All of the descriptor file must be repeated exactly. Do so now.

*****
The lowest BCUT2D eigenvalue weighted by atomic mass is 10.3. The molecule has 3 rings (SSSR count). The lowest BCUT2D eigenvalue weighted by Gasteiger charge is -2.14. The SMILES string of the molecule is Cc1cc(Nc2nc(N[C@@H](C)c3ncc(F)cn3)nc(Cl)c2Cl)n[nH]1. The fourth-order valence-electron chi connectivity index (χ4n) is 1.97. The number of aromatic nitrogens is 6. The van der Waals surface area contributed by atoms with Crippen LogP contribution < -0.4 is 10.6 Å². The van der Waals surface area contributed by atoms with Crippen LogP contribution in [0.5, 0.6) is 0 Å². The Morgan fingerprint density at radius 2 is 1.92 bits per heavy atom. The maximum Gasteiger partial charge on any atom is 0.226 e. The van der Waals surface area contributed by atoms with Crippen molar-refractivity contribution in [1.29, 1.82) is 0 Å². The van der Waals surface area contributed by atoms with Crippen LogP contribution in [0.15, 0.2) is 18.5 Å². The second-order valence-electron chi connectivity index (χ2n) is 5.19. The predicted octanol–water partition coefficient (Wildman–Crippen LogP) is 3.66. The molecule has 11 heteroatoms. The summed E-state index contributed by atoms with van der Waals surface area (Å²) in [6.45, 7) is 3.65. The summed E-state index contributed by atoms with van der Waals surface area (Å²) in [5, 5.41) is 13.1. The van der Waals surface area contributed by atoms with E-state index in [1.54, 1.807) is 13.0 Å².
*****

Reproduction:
The lowest BCUT2D eigenvalue weighted by atomic mass is 10.3. The molecule has 3 rings (SSSR count). The lowest BCUT2D eigenvalue weighted by Gasteiger charge is -2.14. The SMILES string of the molecule is Cc1cc(Nc2nc(N[C@@H](C)c3ncc(F)cn3)nc(Cl)c2Cl)n[nH]1. The fourth-order valence-electron chi connectivity index (χ4n) is 1.97. The number of aromatic nitrogens is 6. The van der Waals surface area contributed by atoms with Crippen LogP contribution < -0.4 is 10.6 Å². The van der Waals surface area contributed by atoms with Crippen LogP contribution in [0.5, 0.6) is 0 Å². The Morgan fingerprint density at radius 2 is 1.92 bits per heavy atom. The maximum Gasteiger partial charge on any atom is 0.226 e. The van der Waals surface area contributed by atoms with Crippen molar-refractivity contribution in [1.29, 1.82) is 0 Å². The van der Waals surface area contributed by atoms with Crippen LogP contribution in [0.15, 0.2) is 18.5 Å². The second-order valence-electron chi connectivity index (χ2n) is 5.19. The predicted octanol–water partition coefficient (Wildman–Crippen LogP) is 3.66. The molecule has 11 heteroatoms. The summed E-state index contributed by atoms with van der Waals surface area (Å²) in [6.45, 7) is 3.65. The summed E-state index contributed by atoms with van der Waals surface area (Å²) in [5, 5.41) is 13.1. The van der Waals surface area contributed by atoms with E-state index in [1.54, 1.807) is 13.0 Å².